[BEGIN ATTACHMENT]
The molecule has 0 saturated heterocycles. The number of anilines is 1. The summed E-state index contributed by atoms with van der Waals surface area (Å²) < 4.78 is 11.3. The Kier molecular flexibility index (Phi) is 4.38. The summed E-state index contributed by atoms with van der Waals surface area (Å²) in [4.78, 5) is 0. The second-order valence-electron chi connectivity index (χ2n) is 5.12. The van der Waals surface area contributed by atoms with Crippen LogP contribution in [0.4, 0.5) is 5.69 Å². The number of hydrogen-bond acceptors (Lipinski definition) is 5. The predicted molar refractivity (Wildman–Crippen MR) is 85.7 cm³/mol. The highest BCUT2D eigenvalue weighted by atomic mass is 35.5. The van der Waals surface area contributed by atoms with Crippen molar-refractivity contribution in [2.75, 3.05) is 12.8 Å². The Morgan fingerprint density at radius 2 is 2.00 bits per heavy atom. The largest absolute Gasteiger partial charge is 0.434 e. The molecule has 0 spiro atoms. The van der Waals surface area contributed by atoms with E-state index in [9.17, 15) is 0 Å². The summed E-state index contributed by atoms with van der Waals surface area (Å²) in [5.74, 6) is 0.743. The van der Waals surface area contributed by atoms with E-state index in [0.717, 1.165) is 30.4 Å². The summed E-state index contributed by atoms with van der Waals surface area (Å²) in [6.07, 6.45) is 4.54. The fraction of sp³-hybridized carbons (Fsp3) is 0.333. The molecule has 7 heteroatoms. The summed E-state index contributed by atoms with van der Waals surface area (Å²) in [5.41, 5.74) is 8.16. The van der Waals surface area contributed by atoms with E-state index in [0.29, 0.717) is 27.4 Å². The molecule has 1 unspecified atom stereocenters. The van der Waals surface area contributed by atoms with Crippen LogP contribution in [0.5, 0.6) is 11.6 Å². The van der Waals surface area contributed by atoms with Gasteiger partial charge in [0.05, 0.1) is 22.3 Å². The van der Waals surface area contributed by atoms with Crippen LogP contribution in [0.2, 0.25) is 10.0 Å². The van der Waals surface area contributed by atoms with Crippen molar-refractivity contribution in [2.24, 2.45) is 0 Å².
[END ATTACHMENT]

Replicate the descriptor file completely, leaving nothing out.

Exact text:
The molecule has 0 saturated heterocycles. The number of anilines is 1. The summed E-state index contributed by atoms with van der Waals surface area (Å²) < 4.78 is 11.3. The Kier molecular flexibility index (Phi) is 4.38. The summed E-state index contributed by atoms with van der Waals surface area (Å²) in [4.78, 5) is 0. The second-order valence-electron chi connectivity index (χ2n) is 5.12. The van der Waals surface area contributed by atoms with Crippen LogP contribution in [0.4, 0.5) is 5.69 Å². The number of hydrogen-bond acceptors (Lipinski definition) is 5. The predicted molar refractivity (Wildman–Crippen MR) is 85.7 cm³/mol. The highest BCUT2D eigenvalue weighted by atomic mass is 35.5. The van der Waals surface area contributed by atoms with Crippen molar-refractivity contribution in [2.75, 3.05) is 12.8 Å². The Morgan fingerprint density at radius 2 is 2.00 bits per heavy atom. The largest absolute Gasteiger partial charge is 0.434 e. The molecule has 0 spiro atoms. The van der Waals surface area contributed by atoms with E-state index in [9.17, 15) is 0 Å². The summed E-state index contributed by atoms with van der Waals surface area (Å²) in [5.74, 6) is 0.743. The van der Waals surface area contributed by atoms with E-state index in [0.717, 1.165) is 30.4 Å². The summed E-state index contributed by atoms with van der Waals surface area (Å²) in [6.07, 6.45) is 4.54. The fraction of sp³-hybridized carbons (Fsp3) is 0.333. The molecule has 7 heteroatoms. The summed E-state index contributed by atoms with van der Waals surface area (Å²) in [5.41, 5.74) is 8.16. The van der Waals surface area contributed by atoms with E-state index in [0.29, 0.717) is 27.4 Å². The molecule has 1 unspecified atom stereocenters. The van der Waals surface area contributed by atoms with Crippen LogP contribution in [0.5, 0.6) is 11.6 Å². The van der Waals surface area contributed by atoms with Gasteiger partial charge in [0.05, 0.1) is 22.3 Å². The van der Waals surface area contributed by atoms with Crippen LogP contribution in [0.2, 0.25) is 10.0 Å². The van der Waals surface area contributed by atoms with Crippen molar-refractivity contribution in [2.24, 2.45) is 0 Å².